She rings me, for a chat, nothing to do with the blog and I say ‘I’m taking notes’. I always refer to her as Miss Guatamala when we first speak and she calls me ‘Lady Trell,’ short for Trellis. In my eyes, she was the Guatamalan entry for Miss World in 1995 when we were travelling around South America together, on account of her hat. But I accidently call her ‘Miss Guacamole’ this time and I worry that it might stick.

We talk about the demise of the communication methods that we were brought up with and I am beginning to feel that social media is a very good pole for keeping people at a distance, During my calls, friends have revealed things to me that I would never have guessed just by looking at their pages. ‘Don’t write this down,’ they say, ‘but…’ I am beginning to feel privileged to be part of their actual world, for thirty minutes.

She says that people only put up information that puts them in a good light, Facebook is a great big marketing tool for the self(ie), a brochure of the good times. I tell her that some of my friends are venting their spleen as I scroll down, and some admit to having been crying for hours.

Ruth and I have been close friends since we were at University. Everyone kept saying that there is another girl from Leicester in our year. We spoke and found out that our father’s paths often crossed as he was an eye surgeon and my dad sent him patients. However, our shared Geography and Pa’s work were soon taken over by our shared sense of hilarity. We enjoy reminding each other of when we had not been able to control ourselves in places like church, or a gallery café.

I forgot to mention the time when she and I went to a beautiful church in Oxford with an aging congregation, last time I was over. The offertory hymn was playing so we reached for our purses. The children had been picking wild garlic the day before and it was still in my hand bag. As soon as I undid the clasp a great whiff of old rotting garlic was released and Ruth turned, frowned and signalled that I had burped. The rest of the service was spent with me looking at the world through held-in tears.

Then there was the Egyptian photo caper x2. One involved my Mum and the Reverend Greenwood, another involved Ruth and her friend John. I need to provide photos to illustrate these and will try to when I find them. Ruth spent two years teaching in Egypt and I joined her for a while, to hang out and to have one of my best life experiences, galloping round the pyramids on a racy pony at sunset.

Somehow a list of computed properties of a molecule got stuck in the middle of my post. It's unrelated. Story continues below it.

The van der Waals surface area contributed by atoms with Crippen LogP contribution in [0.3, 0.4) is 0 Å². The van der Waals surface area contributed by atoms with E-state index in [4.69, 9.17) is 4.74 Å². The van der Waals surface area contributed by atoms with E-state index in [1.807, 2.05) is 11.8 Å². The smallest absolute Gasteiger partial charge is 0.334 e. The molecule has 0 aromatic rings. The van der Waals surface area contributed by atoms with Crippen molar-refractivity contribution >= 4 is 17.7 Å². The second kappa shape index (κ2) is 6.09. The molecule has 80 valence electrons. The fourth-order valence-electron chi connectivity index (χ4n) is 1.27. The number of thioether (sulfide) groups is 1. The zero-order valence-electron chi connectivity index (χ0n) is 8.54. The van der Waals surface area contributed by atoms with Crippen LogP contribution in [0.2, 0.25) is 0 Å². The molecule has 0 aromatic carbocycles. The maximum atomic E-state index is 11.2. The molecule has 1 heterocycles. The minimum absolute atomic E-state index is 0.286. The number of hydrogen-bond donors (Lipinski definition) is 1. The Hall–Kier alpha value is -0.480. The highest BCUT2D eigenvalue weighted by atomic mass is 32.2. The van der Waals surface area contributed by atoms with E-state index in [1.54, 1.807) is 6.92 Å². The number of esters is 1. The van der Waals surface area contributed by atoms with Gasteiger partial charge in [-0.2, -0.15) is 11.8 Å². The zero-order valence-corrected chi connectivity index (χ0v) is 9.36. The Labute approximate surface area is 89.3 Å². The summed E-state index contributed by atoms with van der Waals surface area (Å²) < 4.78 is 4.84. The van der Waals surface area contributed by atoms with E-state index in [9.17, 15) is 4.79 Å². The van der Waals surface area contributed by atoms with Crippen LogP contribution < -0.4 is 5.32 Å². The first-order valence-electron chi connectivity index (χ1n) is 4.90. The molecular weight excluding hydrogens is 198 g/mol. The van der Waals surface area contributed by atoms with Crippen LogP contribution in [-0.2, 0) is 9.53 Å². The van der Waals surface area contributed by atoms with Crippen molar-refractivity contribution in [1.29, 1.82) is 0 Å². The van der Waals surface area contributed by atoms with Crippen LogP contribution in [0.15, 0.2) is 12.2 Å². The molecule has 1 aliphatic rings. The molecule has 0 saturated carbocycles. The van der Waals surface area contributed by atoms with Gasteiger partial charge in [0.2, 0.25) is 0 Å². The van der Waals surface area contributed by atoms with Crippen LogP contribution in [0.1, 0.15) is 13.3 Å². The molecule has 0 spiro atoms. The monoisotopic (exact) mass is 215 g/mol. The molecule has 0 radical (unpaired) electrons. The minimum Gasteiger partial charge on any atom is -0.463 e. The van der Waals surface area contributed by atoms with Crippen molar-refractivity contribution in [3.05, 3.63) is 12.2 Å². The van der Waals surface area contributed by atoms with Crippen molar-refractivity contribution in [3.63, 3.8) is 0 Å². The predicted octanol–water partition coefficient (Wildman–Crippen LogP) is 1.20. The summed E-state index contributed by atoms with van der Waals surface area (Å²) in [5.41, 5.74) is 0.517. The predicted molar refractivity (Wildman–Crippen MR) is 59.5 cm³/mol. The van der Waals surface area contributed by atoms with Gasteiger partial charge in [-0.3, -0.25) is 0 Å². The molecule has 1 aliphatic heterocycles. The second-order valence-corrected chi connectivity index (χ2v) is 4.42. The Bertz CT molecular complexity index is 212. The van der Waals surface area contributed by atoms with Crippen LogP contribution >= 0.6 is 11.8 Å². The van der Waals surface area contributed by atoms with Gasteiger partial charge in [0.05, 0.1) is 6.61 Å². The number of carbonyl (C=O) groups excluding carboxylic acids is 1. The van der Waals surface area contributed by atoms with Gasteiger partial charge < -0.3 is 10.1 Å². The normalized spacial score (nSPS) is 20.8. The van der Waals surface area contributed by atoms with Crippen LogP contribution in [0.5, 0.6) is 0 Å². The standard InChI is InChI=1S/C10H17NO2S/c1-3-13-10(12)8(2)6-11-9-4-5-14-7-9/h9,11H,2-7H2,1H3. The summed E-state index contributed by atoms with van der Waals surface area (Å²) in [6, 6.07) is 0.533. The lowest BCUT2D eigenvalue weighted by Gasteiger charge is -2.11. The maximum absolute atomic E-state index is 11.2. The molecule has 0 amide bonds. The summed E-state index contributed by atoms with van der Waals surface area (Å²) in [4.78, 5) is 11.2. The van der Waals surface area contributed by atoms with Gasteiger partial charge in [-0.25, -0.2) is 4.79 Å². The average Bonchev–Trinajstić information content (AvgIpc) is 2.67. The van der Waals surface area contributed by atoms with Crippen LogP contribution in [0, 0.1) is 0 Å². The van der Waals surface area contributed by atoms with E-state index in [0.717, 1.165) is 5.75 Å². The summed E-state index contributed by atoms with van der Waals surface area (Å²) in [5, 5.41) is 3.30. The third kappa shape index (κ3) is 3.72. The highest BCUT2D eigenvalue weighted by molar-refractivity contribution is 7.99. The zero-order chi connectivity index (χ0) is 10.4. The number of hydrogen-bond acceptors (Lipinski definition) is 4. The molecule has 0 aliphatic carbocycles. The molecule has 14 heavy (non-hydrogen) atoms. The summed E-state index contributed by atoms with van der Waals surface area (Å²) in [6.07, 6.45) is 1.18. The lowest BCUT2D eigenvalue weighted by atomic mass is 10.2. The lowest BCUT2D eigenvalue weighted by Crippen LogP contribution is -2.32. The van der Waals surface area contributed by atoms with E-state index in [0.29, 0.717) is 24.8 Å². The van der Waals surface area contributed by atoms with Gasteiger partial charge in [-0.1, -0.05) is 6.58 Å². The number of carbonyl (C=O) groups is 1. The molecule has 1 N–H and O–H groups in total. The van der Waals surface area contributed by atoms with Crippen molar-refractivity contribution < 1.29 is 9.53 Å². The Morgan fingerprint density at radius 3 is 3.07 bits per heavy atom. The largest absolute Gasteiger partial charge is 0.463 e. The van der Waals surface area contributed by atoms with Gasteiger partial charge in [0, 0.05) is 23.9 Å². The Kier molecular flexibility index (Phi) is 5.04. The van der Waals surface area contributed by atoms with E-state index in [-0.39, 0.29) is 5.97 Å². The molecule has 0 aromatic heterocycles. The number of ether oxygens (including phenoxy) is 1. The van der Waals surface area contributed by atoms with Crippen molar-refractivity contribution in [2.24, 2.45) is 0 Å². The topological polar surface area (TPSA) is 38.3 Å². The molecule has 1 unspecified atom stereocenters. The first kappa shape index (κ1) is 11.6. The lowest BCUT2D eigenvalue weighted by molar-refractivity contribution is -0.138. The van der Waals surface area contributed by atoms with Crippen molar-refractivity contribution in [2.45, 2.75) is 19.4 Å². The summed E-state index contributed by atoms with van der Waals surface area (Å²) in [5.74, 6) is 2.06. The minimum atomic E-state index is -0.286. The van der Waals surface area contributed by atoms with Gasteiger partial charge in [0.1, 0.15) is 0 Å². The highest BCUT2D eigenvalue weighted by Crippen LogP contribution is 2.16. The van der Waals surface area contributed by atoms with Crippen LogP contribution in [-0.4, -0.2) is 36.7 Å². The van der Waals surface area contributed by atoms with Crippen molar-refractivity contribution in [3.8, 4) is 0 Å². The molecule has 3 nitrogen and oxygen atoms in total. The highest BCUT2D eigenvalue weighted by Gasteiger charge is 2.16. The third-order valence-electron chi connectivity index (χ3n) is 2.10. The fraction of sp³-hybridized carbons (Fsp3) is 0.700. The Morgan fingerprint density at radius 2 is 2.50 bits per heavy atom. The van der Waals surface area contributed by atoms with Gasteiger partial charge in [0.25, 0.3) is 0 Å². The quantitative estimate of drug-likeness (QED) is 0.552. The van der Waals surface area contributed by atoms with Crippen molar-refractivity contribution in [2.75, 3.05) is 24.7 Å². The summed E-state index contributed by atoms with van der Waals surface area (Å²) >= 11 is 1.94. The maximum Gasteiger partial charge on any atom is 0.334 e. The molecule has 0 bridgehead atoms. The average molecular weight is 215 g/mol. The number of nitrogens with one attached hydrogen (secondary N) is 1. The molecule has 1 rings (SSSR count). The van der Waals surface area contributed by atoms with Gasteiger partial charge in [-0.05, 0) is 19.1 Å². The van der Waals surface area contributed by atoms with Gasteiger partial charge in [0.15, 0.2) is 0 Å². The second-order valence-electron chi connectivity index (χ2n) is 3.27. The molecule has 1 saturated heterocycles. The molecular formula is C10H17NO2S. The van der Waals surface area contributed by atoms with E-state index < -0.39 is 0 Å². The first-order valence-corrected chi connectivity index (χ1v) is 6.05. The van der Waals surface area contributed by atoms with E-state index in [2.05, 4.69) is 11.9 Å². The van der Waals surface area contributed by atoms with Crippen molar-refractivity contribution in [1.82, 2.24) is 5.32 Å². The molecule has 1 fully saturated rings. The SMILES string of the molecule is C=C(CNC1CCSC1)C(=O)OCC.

She is my eldest child’s godmother and I just hope that my daughter finds a friend like Ruth when she is at college, it makes life a lot more enjoyable.

We chat about Roger O’Keefe who is the brother of Aussie TV presenter Andrew O’Keefe and whom Ruth had a couple of dates with. I really like Andrew, he is famous for ‘Deal or No Deal; the deal was never on for Ruth and Roger.

I realise that I have made very scant notes and have filled the page up with happy faces, big eyed and smiling.


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Kristin Smyth 13/365

I have just got off the iPad and a two hour Skype conversation with Kristin Smyth.

At the end she said that she thought that my blog was a good excuse to have a lovely long chat. ‘Facebook just isn’t enough.’ She also went on to say that nobody could possibly fit this length of conversation into a normal routine, she looked exhausted.

My husband’s family and Kristin’s family are close family friends. Together they share jokes from the past which they have to ruin to explain. The laughter that is emitted between both is old laughter.

Several times during our conversation I see my tonsils in the little rectangular mirror box on the screen, because of the laughing.

We talk about the musical instruments that the children have chosen to learn, we talk at length about Alexei Sayle, we talk about me finding my voice out of a crisis and how something good always comes out of something bad.

She is sitting in the box room in her flat in South London, surrounded by books. I ask if I can take her picture but she says no because of the bed hair. I promise I won’t.

Friends arrive and I shout for the children to come and talk to her. I go and make a tea, sit down with my friends and forget completely that I am meant to be on the ‘phone’. Half an hour later, I jump up and run back to the iPad. Kristin was asking my kids what was the highlight of our trip in a caravan around Europe in 2011.  One said ‘The Somme and all of France’, the other was more hesitant.

‘It could be a place, or a feeling that you remember’ Kristin said with encouragement.

‘I feel pleased that I am never going to have to travel in a caravan with my family again.’

Kristin laughed. I said ‘I’m back and she said ‘I’m just going to go and make myself a cup of tea.’

I sat looking at all the books on her bookcase then decided to take a screenshot without her in it. She suddenly sat down and I managed to get one of tea without her knowing.

We then got on to the best conversation topic that could ever be, travel.

My husband and I travelled surface from London to New Zealand in 1996. We had only known each other for 3 months but I was going to my cousin’s wedding in Auckland, I was going by train, and he decided to come too. Kristin and her partner did a similar trip so we talked about Blinis in Siberia and Mackerel caught and smoked by the Trans-Siberian Railway in Lake Baikal. She and her partner are now planning a trip to Hawaii.